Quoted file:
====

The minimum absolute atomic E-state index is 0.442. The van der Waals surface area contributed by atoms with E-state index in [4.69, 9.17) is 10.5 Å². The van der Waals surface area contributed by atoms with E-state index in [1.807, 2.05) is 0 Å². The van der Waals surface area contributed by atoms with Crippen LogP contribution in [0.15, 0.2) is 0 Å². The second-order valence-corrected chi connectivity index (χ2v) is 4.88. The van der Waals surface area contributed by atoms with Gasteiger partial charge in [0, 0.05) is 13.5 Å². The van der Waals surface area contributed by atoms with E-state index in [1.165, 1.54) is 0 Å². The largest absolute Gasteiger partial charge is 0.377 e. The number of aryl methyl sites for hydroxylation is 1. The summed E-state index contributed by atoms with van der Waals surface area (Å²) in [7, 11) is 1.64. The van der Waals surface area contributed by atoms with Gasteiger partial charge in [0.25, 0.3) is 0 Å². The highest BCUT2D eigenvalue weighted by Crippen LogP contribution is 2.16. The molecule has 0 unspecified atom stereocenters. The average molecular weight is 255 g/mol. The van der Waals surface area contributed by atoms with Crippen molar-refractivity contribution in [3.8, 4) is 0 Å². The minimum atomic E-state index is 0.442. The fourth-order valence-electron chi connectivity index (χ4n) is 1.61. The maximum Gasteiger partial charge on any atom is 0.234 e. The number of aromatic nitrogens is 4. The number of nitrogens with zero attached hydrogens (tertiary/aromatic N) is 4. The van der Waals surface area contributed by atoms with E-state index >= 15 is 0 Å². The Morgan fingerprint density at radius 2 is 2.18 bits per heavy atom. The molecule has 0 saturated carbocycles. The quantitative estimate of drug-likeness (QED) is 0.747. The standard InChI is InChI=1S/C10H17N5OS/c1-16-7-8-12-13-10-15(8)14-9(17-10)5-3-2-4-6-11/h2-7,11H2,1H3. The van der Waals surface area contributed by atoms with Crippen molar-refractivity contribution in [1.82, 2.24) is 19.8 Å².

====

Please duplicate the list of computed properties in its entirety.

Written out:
The minimum absolute atomic E-state index is 0.442. The van der Waals surface area contributed by atoms with E-state index in [4.69, 9.17) is 10.5 Å². The van der Waals surface area contributed by atoms with E-state index in [1.807, 2.05) is 0 Å². The van der Waals surface area contributed by atoms with Crippen LogP contribution in [0.15, 0.2) is 0 Å². The second-order valence-corrected chi connectivity index (χ2v) is 4.88. The van der Waals surface area contributed by atoms with Gasteiger partial charge in [0, 0.05) is 13.5 Å². The van der Waals surface area contributed by atoms with E-state index in [1.165, 1.54) is 0 Å². The largest absolute Gasteiger partial charge is 0.377 e. The number of aryl methyl sites for hydroxylation is 1. The summed E-state index contributed by atoms with van der Waals surface area (Å²) in [7, 11) is 1.64. The van der Waals surface area contributed by atoms with Gasteiger partial charge in [0.25, 0.3) is 0 Å². The highest BCUT2D eigenvalue weighted by Crippen LogP contribution is 2.16. The molecule has 0 unspecified atom stereocenters. The average molecular weight is 255 g/mol. The van der Waals surface area contributed by atoms with Crippen molar-refractivity contribution in [3.8, 4) is 0 Å². The minimum atomic E-state index is 0.442. The fourth-order valence-electron chi connectivity index (χ4n) is 1.61. The maximum Gasteiger partial charge on any atom is 0.234 e. The number of aromatic nitrogens is 4. The number of nitrogens with zero attached hydrogens (tertiary/aromatic N) is 4. The van der Waals surface area contributed by atoms with E-state index >= 15 is 0 Å². The Morgan fingerprint density at radius 2 is 2.18 bits per heavy atom. The molecule has 0 saturated carbocycles. The quantitative estimate of drug-likeness (QED) is 0.747. The standard InChI is InChI=1S/C10H17N5OS/c1-16-7-8-12-13-10-15(8)14-9(17-10)5-3-2-4-6-11/h2-7,11H2,1H3. The van der Waals surface area contributed by atoms with Crippen molar-refractivity contribution in [1.82, 2.24) is 19.8 Å².